Domestic violence affects not only the women who are abused but also their children. Children and adolescents in families that experience domestic violence are at high risk for being abused.1
Even if they are not directly abused, these children and teens can be profoundly affected by the violence they witness at home. Potential consequences of childhood or adolescent exposure to domestic violence include behavior problems, decreased academic performance, increased anxieties, social problems, and aggression.1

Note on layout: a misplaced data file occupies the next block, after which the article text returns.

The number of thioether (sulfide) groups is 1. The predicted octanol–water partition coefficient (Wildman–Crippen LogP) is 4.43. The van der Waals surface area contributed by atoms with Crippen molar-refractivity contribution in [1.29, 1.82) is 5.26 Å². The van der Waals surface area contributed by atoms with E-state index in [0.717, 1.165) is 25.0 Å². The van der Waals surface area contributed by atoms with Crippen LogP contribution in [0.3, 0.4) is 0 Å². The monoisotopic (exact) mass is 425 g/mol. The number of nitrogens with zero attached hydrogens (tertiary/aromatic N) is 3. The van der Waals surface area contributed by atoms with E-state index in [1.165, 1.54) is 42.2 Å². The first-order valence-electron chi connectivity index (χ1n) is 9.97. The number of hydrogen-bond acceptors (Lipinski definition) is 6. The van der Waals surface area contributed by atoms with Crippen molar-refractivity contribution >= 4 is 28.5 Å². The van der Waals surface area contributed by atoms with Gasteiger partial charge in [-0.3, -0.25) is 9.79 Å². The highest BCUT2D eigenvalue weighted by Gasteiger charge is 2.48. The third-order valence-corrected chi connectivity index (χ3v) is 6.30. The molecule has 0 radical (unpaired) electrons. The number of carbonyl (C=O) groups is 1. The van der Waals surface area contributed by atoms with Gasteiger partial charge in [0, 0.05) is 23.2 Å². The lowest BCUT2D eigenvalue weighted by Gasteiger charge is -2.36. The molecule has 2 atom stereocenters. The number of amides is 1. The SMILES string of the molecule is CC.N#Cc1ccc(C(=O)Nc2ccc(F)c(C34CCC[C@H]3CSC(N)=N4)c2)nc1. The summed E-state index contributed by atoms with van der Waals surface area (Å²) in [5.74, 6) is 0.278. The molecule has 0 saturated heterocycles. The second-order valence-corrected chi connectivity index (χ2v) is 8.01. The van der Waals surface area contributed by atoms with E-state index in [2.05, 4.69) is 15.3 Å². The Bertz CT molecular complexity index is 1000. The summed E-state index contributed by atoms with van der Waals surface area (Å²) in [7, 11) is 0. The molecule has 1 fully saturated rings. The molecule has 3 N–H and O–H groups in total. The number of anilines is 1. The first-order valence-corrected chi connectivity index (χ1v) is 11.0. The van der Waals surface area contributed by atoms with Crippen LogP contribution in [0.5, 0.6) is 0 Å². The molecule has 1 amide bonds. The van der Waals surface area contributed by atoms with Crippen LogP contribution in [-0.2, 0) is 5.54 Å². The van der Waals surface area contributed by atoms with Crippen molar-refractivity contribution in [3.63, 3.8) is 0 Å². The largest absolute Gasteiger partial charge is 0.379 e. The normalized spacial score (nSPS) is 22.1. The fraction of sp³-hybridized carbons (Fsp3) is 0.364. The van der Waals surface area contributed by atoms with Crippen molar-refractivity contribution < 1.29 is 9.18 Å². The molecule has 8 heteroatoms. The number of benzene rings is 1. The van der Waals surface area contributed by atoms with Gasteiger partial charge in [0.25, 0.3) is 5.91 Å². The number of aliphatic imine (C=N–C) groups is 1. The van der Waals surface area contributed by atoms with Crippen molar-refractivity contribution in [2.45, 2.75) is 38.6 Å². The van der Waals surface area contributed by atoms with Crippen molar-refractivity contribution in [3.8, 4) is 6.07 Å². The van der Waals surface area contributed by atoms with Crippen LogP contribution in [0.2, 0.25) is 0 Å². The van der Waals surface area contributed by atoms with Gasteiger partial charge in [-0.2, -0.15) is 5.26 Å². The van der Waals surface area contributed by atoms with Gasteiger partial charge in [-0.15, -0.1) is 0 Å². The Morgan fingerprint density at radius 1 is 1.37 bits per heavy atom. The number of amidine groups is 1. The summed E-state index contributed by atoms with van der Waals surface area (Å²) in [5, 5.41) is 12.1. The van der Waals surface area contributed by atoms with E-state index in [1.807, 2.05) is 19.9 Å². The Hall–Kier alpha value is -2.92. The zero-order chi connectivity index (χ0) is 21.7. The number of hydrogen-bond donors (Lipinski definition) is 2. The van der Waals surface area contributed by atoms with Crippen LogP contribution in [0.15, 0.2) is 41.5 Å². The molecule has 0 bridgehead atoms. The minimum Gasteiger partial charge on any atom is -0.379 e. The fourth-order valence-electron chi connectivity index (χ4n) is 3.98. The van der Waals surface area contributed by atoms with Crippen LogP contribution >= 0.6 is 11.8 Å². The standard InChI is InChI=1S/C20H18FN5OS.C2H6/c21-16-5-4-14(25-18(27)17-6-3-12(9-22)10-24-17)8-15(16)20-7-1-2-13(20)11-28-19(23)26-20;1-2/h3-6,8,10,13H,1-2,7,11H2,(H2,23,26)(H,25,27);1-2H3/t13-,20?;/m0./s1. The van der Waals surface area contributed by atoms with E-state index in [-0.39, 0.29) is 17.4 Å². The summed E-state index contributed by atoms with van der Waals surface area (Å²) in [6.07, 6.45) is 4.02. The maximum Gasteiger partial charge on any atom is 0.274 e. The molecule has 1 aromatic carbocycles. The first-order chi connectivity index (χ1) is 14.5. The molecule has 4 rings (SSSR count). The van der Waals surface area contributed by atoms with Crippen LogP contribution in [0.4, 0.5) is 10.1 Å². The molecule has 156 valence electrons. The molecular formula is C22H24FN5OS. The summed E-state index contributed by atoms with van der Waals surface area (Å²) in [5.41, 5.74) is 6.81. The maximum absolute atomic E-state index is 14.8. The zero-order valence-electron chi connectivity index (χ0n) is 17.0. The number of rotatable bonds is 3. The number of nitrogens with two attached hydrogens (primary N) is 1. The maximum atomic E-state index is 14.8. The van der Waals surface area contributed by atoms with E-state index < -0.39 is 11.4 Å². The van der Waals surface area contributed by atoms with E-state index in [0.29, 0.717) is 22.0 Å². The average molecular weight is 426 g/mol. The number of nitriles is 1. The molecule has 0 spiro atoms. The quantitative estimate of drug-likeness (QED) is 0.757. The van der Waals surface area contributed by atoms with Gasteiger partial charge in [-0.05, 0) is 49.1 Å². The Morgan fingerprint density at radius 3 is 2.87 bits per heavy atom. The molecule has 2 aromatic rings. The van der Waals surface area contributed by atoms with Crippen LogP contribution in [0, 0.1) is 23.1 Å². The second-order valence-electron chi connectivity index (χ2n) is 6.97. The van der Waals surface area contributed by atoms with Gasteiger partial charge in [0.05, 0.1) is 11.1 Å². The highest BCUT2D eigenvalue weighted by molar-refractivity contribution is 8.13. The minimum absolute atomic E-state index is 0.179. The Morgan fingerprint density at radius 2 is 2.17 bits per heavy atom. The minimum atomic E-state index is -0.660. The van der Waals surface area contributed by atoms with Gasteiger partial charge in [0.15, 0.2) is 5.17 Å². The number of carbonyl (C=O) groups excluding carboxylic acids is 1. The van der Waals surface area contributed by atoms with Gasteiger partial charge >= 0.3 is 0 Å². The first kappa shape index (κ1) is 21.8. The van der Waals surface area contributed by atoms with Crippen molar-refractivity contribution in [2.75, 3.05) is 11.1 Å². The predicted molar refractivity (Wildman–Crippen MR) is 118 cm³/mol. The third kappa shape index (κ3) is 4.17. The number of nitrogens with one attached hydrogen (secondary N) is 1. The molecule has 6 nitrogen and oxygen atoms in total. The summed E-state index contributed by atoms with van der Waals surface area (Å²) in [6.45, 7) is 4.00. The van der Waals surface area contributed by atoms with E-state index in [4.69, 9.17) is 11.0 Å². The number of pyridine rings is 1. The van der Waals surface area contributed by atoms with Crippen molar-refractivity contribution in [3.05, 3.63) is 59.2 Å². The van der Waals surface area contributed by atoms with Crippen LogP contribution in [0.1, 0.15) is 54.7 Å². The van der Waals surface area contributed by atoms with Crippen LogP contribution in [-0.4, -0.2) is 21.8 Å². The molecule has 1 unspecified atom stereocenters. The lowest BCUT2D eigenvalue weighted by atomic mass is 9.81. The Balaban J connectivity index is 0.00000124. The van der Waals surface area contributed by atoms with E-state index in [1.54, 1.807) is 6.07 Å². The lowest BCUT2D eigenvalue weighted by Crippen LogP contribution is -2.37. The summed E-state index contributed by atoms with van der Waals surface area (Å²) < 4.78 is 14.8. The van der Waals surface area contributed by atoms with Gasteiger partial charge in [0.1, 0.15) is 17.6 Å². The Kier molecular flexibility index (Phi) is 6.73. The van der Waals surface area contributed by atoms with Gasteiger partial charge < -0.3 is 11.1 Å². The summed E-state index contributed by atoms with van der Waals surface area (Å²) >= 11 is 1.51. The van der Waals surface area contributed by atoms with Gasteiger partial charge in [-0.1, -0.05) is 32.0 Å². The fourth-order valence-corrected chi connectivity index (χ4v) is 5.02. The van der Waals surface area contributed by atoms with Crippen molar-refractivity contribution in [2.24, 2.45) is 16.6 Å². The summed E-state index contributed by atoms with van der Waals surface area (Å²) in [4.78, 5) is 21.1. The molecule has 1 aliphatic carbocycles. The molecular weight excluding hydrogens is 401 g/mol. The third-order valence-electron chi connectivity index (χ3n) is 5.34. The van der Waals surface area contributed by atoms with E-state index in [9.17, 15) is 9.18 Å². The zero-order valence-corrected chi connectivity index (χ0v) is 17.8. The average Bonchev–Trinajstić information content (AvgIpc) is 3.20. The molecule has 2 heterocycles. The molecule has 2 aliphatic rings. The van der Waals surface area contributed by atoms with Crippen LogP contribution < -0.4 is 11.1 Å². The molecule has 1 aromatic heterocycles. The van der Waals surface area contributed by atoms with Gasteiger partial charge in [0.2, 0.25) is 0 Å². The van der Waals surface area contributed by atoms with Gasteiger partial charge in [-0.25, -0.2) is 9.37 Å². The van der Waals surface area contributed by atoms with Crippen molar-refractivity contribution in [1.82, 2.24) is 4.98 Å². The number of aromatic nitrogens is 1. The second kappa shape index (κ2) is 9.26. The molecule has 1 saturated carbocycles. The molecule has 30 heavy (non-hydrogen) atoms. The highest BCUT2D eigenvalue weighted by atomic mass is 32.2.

Primary care providers are often the first health professionals to become aware of violence in a family. The safety issues associated with domestic violence, as well as the potential long-term adverse consequences of domestic violence for children and teens, speak to the urgent need for detection and intervention in primary care child and adolescent practice.